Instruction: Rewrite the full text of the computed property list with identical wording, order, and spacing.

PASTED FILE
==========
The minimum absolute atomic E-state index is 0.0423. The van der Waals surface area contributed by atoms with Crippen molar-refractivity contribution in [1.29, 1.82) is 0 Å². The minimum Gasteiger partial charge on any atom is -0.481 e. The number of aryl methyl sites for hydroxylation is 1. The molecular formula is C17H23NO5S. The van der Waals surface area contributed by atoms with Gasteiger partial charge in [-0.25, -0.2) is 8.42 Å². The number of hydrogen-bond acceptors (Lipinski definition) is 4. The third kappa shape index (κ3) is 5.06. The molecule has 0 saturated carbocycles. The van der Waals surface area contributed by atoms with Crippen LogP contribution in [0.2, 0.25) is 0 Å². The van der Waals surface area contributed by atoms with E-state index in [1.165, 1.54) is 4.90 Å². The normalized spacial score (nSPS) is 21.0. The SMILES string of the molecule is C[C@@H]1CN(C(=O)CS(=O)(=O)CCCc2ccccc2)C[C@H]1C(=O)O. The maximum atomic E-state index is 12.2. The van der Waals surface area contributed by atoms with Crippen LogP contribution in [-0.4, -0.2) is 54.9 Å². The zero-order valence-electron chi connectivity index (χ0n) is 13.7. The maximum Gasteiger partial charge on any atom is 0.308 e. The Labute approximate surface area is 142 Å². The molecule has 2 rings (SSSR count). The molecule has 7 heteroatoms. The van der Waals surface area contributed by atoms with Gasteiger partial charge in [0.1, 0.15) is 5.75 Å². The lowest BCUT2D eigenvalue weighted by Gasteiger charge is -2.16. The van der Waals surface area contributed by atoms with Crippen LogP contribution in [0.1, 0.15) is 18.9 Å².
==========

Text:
The minimum absolute atomic E-state index is 0.0423. The van der Waals surface area contributed by atoms with Crippen molar-refractivity contribution in [1.29, 1.82) is 0 Å². The minimum Gasteiger partial charge on any atom is -0.481 e. The number of aryl methyl sites for hydroxylation is 1. The molecular formula is C17H23NO5S. The van der Waals surface area contributed by atoms with Gasteiger partial charge in [-0.25, -0.2) is 8.42 Å². The number of hydrogen-bond acceptors (Lipinski definition) is 4. The third kappa shape index (κ3) is 5.06. The molecule has 0 saturated carbocycles. The van der Waals surface area contributed by atoms with Crippen LogP contribution in [0.2, 0.25) is 0 Å². The van der Waals surface area contributed by atoms with E-state index in [1.165, 1.54) is 4.90 Å². The normalized spacial score (nSPS) is 21.0. The SMILES string of the molecule is C[C@@H]1CN(C(=O)CS(=O)(=O)CCCc2ccccc2)C[C@H]1C(=O)O. The maximum atomic E-state index is 12.2. The van der Waals surface area contributed by atoms with Crippen LogP contribution in [-0.4, -0.2) is 54.9 Å². The zero-order valence-electron chi connectivity index (χ0n) is 13.7. The maximum Gasteiger partial charge on any atom is 0.308 e. The Labute approximate surface area is 142 Å². The molecule has 2 rings (SSSR count). The molecule has 7 heteroatoms. The van der Waals surface area contributed by atoms with Gasteiger partial charge in [0.1, 0.15) is 5.75 Å². The lowest BCUT2D eigenvalue weighted by Gasteiger charge is -2.16. The van der Waals surface area contributed by atoms with Crippen LogP contribution in [0.1, 0.15) is 18.9 Å².